Azara Blog: CPRE cries wolf about new homes on greenfield land

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Date published: 2006/08/09

The BBC says:

Many councils are needlessly building new homes on greenfield land, rural campaigners say.

The Campaign to Protect Rural England criticised 13 councils for building less than a third of new homes on previously developed brownfield land.

These include Milton Keynes, Harlow and Corby, which was labelled "England's worst recycler".

Corby Borough Council dismissed the report as misleading due to an anomaly in the government's classification.

The council said most of the new homes in the area were being built in two former quarries which were not classified as brownfield.

Chris Mallender, the council's chief executive, said: "What we're doing with local support is building new housing where these limestone quarries stood in preference to building on amenity green space or very valuable ancient woodland in the centre of Corby."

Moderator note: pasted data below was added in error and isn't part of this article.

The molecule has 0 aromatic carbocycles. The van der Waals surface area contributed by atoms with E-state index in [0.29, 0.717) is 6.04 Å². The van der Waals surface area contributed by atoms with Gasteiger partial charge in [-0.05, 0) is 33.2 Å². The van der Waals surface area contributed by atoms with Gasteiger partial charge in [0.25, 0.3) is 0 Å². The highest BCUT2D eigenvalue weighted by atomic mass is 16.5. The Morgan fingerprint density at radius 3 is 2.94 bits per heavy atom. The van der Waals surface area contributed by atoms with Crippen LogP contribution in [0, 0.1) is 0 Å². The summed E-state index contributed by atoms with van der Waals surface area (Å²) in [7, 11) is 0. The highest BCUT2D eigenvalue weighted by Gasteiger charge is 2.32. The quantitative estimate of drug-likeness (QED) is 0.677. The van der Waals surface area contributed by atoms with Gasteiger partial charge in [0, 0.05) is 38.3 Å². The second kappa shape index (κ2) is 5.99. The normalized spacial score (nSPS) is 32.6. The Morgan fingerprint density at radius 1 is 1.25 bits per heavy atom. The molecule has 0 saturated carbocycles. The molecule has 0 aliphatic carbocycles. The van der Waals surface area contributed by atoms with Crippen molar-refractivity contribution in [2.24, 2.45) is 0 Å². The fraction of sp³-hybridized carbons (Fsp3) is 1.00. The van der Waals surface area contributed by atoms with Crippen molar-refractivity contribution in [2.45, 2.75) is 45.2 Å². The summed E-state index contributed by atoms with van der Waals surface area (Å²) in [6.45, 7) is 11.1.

More nonsense from the CPRE. At least the BBC allowed Corby to point out the nonsense. More generally, the classification of land into brownbelt and greenbelt is fairly arbitrary. Marshall's Airport in Cambridge will soon be closed down so that Cambridge can dump thousands of new homes on the land (for no good reason). The airport is deemed brownfield although the vast majority of it is just grass, and so just as "green" by almost any sensible definition as most of the (largely sterile and economically unproductive) greenfield land near Cambridge. The situation at Oakington airbase with the new town of Northstowe is similar. As is the old Simoco site in Cambridge. Back gardens of houses are also deemed to be brownfield.

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